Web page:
In the first round, both the fans and the faves had to cook a dish that would hero just one egg. With each chef given just the one egg, they knew they had to be careful not to crack under the pressure, as there were no replacements. The best dish, from a Fan or a Fave, would save their team from cooking in the second round.
Unfortunately for the Faves, the Fans finally won an elimination round, meaning for the first time since the competition began, the Faves donned their black aprons as a team, and were tasked with cooking a dish that would hero the rest of the eggs in a carton.
During the cook, Billie, Christina and Tommy all decided to play their immunity pins, not wanting to take the risk that one of them could be hanging up their aprons, leaving just eight Faves battling it out.
“I was actually confident, when I saw that one egg I thought I’ve got a few dishes I can actually do — it’s something I always cook with anyway, savoury or sweet. I felt quite confident going into that elimination,” John told 10 play.
“I just knew that I still belonged in the competition and I really wanted to stay and make sure I did my best on the day,” he said.
Despite his confidence, John’s lemon tarts just weren’t up to scratch, and a botched batch of meringue meant that one of his main elements didn’t make it to the plate for the judges. Typically, if a mixing bowl has any fat residue, the egg whites won’t whip up and create a stable meringue base, which is what John believes happened during the cook. To make matters worse, the three egg whites he used in his failed Italian meringue were his last three eggs.
“I was still feeling confident because it was an egg challenge and I was the only one who used all of the eggs,” he added.
Using egg to bind his tart shell that contained a lemon curd and sponge, cake the meringue would be the eggy crown atop an already egg-filled dessert.
“If that’s not celebrating eggs, I don’t know what is,” he said, laughing.
Standing next to Julie Goodwin in the bottom two of the day, John admitted that his mind was split when the judges announced he would be leaving the kitchen.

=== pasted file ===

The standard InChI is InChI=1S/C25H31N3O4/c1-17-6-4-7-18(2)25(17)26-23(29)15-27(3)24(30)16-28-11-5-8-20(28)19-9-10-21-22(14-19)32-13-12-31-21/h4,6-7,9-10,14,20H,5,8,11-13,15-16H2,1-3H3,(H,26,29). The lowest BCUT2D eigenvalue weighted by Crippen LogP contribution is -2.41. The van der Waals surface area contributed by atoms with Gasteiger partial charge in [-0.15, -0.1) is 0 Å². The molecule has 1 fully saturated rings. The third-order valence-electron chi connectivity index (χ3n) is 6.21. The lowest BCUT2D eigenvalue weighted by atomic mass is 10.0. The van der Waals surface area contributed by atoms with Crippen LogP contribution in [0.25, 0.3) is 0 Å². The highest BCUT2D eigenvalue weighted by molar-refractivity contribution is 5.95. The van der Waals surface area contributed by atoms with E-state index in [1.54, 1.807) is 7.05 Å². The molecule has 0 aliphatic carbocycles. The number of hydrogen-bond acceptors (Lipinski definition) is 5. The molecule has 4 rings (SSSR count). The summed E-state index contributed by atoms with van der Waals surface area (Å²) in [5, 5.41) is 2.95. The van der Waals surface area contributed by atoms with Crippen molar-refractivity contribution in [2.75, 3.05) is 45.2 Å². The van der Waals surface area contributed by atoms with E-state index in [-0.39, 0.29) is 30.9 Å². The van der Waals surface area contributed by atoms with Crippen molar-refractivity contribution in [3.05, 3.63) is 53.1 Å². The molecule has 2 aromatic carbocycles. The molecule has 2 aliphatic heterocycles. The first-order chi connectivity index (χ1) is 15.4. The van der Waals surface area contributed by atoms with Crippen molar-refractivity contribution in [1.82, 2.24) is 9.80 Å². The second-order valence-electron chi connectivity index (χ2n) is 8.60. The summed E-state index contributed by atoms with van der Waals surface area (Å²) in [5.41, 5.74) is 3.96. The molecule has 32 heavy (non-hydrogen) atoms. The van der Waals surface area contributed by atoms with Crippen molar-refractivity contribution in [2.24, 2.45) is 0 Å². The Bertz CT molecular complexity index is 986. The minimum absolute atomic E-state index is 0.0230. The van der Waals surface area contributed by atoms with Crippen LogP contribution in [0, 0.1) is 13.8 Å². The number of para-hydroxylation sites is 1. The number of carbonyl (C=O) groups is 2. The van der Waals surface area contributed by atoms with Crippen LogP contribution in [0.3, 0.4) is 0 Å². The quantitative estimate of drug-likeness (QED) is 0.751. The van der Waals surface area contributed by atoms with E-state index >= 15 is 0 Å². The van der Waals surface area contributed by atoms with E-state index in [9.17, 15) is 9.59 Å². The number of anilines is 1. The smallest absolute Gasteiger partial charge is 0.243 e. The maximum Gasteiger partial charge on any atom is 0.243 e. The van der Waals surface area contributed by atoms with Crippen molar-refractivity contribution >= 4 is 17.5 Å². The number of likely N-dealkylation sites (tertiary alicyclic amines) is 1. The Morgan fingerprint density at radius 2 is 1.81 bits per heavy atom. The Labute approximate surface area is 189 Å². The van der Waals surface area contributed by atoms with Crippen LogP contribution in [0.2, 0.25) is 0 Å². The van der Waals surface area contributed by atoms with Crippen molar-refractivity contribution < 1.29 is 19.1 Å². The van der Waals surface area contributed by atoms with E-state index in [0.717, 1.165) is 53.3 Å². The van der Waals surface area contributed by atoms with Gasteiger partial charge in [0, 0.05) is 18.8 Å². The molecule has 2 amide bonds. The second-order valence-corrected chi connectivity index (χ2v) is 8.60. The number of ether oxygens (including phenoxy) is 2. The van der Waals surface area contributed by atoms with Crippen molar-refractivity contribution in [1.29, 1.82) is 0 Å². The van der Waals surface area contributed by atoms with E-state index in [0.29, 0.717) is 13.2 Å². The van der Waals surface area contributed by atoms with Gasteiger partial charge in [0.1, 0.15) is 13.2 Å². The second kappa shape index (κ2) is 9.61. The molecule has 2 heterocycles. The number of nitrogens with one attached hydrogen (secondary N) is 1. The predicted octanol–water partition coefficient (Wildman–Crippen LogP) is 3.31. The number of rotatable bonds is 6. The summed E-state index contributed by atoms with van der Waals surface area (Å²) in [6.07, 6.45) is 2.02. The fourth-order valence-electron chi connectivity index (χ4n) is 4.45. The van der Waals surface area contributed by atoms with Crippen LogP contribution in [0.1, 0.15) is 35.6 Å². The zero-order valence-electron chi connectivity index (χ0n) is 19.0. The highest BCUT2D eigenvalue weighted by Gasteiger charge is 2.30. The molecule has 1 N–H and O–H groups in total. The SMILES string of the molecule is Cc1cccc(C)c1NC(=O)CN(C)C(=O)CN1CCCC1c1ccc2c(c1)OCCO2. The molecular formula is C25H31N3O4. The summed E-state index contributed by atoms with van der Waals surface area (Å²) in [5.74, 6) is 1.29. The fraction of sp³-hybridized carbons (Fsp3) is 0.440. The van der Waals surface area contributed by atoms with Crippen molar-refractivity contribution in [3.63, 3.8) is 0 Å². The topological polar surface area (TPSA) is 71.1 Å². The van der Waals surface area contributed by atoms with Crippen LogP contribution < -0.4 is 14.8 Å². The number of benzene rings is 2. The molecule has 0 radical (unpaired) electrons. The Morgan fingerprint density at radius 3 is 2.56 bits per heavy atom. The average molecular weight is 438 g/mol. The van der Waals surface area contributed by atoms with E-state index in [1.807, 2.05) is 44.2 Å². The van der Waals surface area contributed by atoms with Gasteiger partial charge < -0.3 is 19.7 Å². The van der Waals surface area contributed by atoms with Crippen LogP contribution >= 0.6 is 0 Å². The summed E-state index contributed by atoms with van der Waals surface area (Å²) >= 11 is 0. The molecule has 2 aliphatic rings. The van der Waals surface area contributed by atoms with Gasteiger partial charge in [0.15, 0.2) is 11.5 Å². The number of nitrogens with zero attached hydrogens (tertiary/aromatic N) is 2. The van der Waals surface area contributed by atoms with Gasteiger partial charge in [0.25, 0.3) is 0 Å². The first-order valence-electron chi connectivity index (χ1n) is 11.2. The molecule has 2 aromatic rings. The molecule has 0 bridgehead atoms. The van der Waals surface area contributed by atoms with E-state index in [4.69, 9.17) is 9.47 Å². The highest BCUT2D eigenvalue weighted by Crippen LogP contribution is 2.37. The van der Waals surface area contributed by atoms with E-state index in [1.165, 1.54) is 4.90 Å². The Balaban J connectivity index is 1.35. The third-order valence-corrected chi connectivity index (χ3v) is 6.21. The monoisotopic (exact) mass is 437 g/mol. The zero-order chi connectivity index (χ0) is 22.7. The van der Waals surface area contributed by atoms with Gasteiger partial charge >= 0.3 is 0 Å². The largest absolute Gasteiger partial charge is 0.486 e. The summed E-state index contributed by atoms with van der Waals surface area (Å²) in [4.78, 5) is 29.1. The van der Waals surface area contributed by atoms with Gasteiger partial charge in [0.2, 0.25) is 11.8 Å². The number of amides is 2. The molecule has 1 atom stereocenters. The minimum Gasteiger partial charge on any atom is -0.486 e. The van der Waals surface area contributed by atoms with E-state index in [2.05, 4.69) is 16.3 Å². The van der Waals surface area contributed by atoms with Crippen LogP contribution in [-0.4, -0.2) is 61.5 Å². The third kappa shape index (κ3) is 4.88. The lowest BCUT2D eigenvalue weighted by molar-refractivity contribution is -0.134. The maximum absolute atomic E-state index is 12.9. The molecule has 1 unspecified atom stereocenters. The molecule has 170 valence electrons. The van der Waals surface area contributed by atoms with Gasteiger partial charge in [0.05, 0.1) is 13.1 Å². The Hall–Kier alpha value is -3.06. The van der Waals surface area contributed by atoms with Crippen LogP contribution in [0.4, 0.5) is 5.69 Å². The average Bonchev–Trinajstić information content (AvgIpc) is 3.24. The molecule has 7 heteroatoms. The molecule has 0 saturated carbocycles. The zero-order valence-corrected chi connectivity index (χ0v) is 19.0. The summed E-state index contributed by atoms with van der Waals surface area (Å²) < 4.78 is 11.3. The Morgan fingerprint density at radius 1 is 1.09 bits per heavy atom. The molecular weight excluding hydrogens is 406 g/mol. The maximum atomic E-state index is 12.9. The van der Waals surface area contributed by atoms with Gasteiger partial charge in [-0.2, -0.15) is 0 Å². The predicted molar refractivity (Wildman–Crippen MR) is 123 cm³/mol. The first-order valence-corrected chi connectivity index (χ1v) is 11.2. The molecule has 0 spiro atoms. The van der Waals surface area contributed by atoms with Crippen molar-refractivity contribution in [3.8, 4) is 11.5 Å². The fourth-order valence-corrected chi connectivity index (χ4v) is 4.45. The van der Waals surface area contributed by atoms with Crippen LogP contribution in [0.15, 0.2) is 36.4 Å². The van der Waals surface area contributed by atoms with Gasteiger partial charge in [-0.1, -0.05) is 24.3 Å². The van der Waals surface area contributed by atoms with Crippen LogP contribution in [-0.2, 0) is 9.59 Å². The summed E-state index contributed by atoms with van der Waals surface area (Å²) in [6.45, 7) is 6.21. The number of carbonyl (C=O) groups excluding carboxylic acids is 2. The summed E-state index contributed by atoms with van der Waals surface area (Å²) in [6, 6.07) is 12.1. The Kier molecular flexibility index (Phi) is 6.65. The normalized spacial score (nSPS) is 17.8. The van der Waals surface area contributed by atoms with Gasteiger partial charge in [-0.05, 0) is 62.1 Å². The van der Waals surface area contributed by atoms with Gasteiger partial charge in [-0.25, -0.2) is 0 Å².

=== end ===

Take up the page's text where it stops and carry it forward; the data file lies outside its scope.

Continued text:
“The week before I was ready to leave because the stress was just too much, and then part of me was sort of like no, I need to stay in this competition because I’ve still got a lot more to show,” he said.
“When I got the news I was leaving I just felt grateful that I was invited back,” John added. “That’s all that came to mind, I was grateful I met all these other contestants that actually made me realise my capabilities.
“It made me realise how good I was.”
For John, his name in the MasterChef history books has been synonymous with the dreaded relay challenge and the now infamous white chocolate veloute. Returning to the kitchen, he wanted to show the judges, his fellow competitors, and the nation what he’s actually capable of.
“That was ten seconds of TV that basically defined who I was and I wanted to correct that and show people I can actually cook, and remind them I actually won all these different challenges on my season and remind them why I’m back, because of my ability.”
After his stumble during the mystery box challenge earlier in the week, John came back with a renewed clarity and motivation to prove to himself that he could step up to the stresses of the kitchen. Facing a pressure test set by his fellow Season 7 chef Reynold Poernomo, John had a full 180 from the cook the day before.
Sailing through the precise chocolate work and technical dessert that Reynold had set, John once again showed off his skillset when it came to sweets.
Looking back at his time in Season 7, John admitted that being in the same season as the ‘dessert king’ Reynold, he took a step away from sweets, intimidated by what Reynold was plating up at the time.
“I thought, what can I do to stand out in the competition? I thought I’d stick with Filipino cooking and cook from memory, from my parents and what they cooked when I was growing up, try to get all those flavours in my cooking during that season,” John explained.
Coming back, he leaned into his love of desserts, only really cooking savoury once during a team challenge.
“I was in my element when I was doing [Reynold’s] challenge, when he walked in for that Pressure Test I thought oh my god, bring it on. I’m ready for this.”
Despite a few hurdles, John’s return to the MasterChef kitchen rekindled the love he’s always had for cooking, inspiring him to reestablish his chocolate business, rebranding it and launching it later this year.
“It was just like day one again like, what am I doing to myself? Why am I back here? But I got to meet all these new contestants and got to reconnect with the previous contestants as well. They're all people I admire and look up to, so it was so good.”
MasterChef Australia Fans & Favourites airs Sunday - Thursday at 7.30pm on 10 and 10 play on demand